"Walking from the 14th tee, Seve's mind looked in a quandary," said Newton, his good friend. "Until then, I had given no thought to winning. On the front nine, Houdini couldn't have beaten him. Had he bogeyed 14 as well, it might have undone him. But Seve is a great player, and has the courage to recover from anywhere."

Ballesteros' recovery was sudden and simple. It took only three consecutive shots to put him back in irrevocable command.

First, from a decent lie, he slashed a high, fading six-iron shot through a gap in the branches and around three trees onto the 14th green.

Many players could have hit a similar shot, but few would have had the instinct and touch to throw the ball all the way back to the farthest tier of the green where the pin was tucked.

"Most would have left the ball safely in the front, then three-putted," Newton ventured.

Instead of another bogey. Ballesteros barely missed a birdie putt from 20 feet, then tapped in for a par that lifted his spirits. His drive at the 15th, a 520-yard par 5, was a typical 300-yard boomer.

Nevertheless, the champion's last, and perhaps most crucial, test of nerve lay ahead.

Gilbert had just made a short birdie at the 16th -- his fourth straight -- to go 10 under par, just two shots behind Ballesteros and one ahead of Newton.

"Jack (Newton) tells me that the shot at 14 was most important," said Ballesteros. "Maybe so. I think maybe second shot at 15th more important, because if I put the ball in the water again, then . . ."

Ballesteros rolled his eyes at the recollection and gave a vivid sense of how simply and honestly he relates to his game and how willing he is to share his golfing emotions.

Newton's second shot was already safely on the green with a 25-foot try at eagle forthcoming. Ballesteros, whose three-iron had splashed at the 13th, drew out his four-iron and planted it five feet inside Newton's ball.

So much for this Masters.

Newton three-putted. Ballesteros, getting a useful read on the course's slickest green, lagged down for a two-putt birdie and a three-shot lead with three to play. Gilbert bogeyed the 18th after seeing Ballesteros' birdie posted, and the dashing Spaniard simply parred into the barn.

Behind Gilbert, who shot one of the day's six 67s, and Newton, who had 68, came Green, whose final 67 put him at 280. David Graham, at 281, completed the prestigious top five.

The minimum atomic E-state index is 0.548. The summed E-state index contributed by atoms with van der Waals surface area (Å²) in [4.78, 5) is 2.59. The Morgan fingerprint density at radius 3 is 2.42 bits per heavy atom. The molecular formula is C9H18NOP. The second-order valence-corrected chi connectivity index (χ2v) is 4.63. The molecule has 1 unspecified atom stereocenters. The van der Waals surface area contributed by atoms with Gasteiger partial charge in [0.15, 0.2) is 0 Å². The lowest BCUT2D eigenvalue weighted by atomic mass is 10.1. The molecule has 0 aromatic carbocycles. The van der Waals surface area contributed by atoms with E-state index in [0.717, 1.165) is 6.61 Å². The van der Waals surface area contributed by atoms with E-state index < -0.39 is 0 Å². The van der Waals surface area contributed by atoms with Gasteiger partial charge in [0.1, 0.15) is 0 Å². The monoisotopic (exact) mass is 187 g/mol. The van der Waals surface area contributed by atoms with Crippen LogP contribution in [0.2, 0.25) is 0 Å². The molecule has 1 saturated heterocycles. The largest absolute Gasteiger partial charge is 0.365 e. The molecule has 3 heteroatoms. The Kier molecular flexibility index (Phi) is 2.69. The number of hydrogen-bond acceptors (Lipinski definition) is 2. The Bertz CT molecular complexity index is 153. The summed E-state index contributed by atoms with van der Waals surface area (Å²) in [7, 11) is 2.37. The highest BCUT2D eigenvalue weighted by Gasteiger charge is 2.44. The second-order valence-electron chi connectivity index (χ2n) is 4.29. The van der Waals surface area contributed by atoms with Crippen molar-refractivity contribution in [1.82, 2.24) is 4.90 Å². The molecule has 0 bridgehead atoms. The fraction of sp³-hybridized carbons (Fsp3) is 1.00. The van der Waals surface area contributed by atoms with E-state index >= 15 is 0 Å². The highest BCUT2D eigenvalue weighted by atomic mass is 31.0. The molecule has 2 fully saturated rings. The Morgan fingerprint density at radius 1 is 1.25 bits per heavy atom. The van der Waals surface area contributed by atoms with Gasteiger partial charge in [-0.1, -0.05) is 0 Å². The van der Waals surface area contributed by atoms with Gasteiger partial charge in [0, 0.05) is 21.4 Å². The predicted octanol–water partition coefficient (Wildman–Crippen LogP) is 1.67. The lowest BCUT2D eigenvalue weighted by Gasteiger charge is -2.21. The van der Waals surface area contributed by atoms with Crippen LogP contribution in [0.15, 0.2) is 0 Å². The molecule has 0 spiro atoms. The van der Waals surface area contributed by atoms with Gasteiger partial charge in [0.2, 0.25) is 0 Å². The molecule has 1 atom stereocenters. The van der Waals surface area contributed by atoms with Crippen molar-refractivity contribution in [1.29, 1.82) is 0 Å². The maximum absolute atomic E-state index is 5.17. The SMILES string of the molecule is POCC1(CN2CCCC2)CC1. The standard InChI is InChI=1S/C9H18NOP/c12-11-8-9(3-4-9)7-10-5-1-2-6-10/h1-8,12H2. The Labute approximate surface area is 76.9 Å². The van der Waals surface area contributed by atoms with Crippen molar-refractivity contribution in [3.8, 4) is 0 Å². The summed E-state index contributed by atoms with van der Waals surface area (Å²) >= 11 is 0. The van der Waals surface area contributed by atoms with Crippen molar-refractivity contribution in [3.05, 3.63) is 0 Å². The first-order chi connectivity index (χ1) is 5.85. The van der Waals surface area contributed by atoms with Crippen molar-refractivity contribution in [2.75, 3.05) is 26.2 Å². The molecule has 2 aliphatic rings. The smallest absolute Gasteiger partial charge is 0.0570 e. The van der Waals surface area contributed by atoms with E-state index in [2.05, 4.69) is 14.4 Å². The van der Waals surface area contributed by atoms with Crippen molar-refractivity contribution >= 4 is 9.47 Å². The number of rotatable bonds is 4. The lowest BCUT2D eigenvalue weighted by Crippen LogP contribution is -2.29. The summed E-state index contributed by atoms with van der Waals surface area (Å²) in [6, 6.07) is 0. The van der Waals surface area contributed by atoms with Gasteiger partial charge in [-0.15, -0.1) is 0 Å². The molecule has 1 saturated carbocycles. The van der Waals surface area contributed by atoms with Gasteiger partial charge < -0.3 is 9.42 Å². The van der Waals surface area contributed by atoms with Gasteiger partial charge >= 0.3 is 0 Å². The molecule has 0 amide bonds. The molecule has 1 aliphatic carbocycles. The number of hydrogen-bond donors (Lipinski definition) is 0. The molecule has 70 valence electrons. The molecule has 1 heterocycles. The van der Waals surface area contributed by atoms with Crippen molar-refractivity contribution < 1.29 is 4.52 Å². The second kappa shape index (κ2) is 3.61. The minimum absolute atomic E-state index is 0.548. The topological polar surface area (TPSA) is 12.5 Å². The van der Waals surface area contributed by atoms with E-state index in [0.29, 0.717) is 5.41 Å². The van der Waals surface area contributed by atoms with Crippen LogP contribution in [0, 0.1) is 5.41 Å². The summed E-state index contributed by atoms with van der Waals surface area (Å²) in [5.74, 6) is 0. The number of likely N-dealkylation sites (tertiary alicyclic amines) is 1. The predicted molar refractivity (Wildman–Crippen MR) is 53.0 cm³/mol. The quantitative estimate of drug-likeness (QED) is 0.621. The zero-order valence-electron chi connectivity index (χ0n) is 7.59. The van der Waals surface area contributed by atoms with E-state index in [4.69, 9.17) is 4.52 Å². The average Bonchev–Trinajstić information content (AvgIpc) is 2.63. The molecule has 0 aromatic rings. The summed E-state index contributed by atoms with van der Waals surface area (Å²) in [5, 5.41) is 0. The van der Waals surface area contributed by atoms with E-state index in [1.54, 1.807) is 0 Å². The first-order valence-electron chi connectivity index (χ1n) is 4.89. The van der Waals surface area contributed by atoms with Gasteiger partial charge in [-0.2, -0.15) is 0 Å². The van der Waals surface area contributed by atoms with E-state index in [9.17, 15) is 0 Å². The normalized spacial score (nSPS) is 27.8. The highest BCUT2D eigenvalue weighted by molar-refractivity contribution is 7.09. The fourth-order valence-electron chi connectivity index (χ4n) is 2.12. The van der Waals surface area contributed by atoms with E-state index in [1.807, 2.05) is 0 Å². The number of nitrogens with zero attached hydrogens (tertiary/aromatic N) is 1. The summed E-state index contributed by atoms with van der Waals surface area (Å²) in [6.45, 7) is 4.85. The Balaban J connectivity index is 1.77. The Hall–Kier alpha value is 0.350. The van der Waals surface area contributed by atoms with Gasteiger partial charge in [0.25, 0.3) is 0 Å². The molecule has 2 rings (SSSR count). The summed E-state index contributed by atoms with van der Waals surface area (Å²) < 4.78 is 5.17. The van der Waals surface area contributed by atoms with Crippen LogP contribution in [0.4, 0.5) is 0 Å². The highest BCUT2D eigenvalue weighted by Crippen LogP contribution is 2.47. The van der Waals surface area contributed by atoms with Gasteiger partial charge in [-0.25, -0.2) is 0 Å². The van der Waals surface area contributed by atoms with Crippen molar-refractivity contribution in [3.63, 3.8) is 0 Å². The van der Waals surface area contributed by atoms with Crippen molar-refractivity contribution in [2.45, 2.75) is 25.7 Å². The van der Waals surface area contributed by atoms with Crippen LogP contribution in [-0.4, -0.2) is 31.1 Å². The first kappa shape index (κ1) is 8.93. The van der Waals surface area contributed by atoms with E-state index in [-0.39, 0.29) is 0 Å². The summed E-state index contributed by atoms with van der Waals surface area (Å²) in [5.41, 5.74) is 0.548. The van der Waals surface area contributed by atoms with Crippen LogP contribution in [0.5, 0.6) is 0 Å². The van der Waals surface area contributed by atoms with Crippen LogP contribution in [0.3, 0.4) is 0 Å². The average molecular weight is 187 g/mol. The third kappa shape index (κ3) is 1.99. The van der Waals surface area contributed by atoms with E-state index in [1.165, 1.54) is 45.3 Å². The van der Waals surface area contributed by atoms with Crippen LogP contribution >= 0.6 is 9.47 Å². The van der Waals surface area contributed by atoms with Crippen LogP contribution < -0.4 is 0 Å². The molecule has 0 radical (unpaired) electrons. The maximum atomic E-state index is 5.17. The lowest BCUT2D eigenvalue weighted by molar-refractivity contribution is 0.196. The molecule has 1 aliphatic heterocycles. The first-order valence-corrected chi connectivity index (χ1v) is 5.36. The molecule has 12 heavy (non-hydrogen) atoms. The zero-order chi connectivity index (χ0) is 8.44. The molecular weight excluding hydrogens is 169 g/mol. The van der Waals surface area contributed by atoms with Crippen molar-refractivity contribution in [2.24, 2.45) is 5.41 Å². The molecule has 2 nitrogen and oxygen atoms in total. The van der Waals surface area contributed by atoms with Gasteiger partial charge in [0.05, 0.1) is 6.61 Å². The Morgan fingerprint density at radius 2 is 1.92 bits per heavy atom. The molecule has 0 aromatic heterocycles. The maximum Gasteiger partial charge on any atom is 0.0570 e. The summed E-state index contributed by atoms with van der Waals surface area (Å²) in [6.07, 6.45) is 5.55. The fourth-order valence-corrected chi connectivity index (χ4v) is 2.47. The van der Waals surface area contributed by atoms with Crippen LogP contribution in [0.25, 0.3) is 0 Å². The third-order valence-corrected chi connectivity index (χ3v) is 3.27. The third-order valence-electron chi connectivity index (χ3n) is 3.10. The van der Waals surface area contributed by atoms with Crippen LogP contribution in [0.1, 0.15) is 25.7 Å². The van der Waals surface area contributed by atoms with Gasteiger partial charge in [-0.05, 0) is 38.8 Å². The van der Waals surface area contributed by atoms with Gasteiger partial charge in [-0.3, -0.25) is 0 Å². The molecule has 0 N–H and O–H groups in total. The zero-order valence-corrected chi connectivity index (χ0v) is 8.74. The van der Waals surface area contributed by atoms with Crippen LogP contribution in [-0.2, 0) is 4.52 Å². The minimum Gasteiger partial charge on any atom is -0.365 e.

This Masters, however, was entirely Ballesteros' showcase as, five days after his birthday, he won the second straight major championship in which he was entered. After winning the '79 British Open, he did not play in the United States PGA.

"This is the highest of all tournaments to win," Ballesteros said. "The pressure was very big. This was the hardest week to get my head clear that I have ever had and maybe ever will have."

What Ballesteros demonstrated here, and what distinguishes his game most, is heart: the quality that no other current young golfer seems able to show in such quantity.

Ballesteros understands that his sport is part theater and that a certain few tournaments have far greater significance than others.Like all great athletes, his game rises to the event.

The most obvious comparison is that, at 23, Ballesteros has a Masters and a British Open crown, while Tom Watson, at 29 and with $1.8 million in prize money, has won one Masters and two British Opens.

The one relishes pressure, talks about his fears, faces the pitiless thought of grand failure. The other hides behind a mask of technical perfection and does everything possible to disguise his emotions and his disappointments.

Inevitably today, Ballesteros was asked if he liked to be compared to Arnold Palmer, the golfer whose style his most resembles. "That is nice," said Ballesteros. "But I think he was more exciting than me."

Ballesteros' words were modest, but in his eye was a familiar sparkle. There were words in reply that he very much wished to hear.

These are the words -- and someday very soon they may be true: "No, no, Seve. You are just as exciting as Palmer."